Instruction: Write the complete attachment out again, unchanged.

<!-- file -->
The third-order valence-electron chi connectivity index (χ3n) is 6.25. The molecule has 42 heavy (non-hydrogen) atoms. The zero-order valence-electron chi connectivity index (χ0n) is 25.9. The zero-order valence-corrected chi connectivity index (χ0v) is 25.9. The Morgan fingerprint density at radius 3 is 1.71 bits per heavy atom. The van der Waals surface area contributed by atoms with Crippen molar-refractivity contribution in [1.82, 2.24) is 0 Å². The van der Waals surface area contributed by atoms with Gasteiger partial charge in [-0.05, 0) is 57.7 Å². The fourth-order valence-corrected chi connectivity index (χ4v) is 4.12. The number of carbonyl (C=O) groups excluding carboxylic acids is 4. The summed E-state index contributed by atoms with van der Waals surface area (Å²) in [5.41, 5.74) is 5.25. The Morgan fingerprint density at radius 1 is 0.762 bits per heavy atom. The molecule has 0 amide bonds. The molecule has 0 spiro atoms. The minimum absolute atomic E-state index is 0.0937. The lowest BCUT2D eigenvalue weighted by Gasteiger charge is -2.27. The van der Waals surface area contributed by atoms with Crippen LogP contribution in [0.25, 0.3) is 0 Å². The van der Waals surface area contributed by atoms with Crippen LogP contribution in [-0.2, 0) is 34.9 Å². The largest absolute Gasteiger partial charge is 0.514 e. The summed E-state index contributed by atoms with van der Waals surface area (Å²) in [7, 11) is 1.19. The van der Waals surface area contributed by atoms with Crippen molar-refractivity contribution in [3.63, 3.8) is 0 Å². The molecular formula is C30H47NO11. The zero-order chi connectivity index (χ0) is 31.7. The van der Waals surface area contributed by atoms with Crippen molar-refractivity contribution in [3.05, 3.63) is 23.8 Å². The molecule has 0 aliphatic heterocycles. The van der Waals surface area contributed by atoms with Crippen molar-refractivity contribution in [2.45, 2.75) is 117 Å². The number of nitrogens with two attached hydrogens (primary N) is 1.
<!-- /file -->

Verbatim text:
The third-order valence-electron chi connectivity index (χ3n) is 6.25. The molecule has 42 heavy (non-hydrogen) atoms. The zero-order valence-electron chi connectivity index (χ0n) is 25.9. The zero-order valence-corrected chi connectivity index (χ0v) is 25.9. The Morgan fingerprint density at radius 3 is 1.71 bits per heavy atom. The van der Waals surface area contributed by atoms with Crippen molar-refractivity contribution in [1.82, 2.24) is 0 Å². The van der Waals surface area contributed by atoms with Gasteiger partial charge in [-0.05, 0) is 57.7 Å². The fourth-order valence-corrected chi connectivity index (χ4v) is 4.12. The number of carbonyl (C=O) groups excluding carboxylic acids is 4. The summed E-state index contributed by atoms with van der Waals surface area (Å²) in [5.41, 5.74) is 5.25. The Morgan fingerprint density at radius 1 is 0.762 bits per heavy atom. The molecule has 0 amide bonds. The molecule has 0 spiro atoms. The minimum absolute atomic E-state index is 0.0937. The lowest BCUT2D eigenvalue weighted by Gasteiger charge is -2.27. The van der Waals surface area contributed by atoms with Crippen LogP contribution in [0.25, 0.3) is 0 Å². The van der Waals surface area contributed by atoms with Crippen LogP contribution in [-0.2, 0) is 34.9 Å². The largest absolute Gasteiger partial charge is 0.514 e. The summed E-state index contributed by atoms with van der Waals surface area (Å²) in [7, 11) is 1.19. The van der Waals surface area contributed by atoms with Crippen molar-refractivity contribution in [3.63, 3.8) is 0 Å². The molecular formula is C30H47NO11. The zero-order chi connectivity index (χ0) is 31.7. The van der Waals surface area contributed by atoms with Crippen molar-refractivity contribution in [3.05, 3.63) is 23.8 Å². The molecule has 0 aliphatic heterocycles. The van der Waals surface area contributed by atoms with Crippen molar-refractivity contribution in [2.45, 2.75) is 117 Å². The number of nitrogens with two attached hydrogens (primary N) is 1.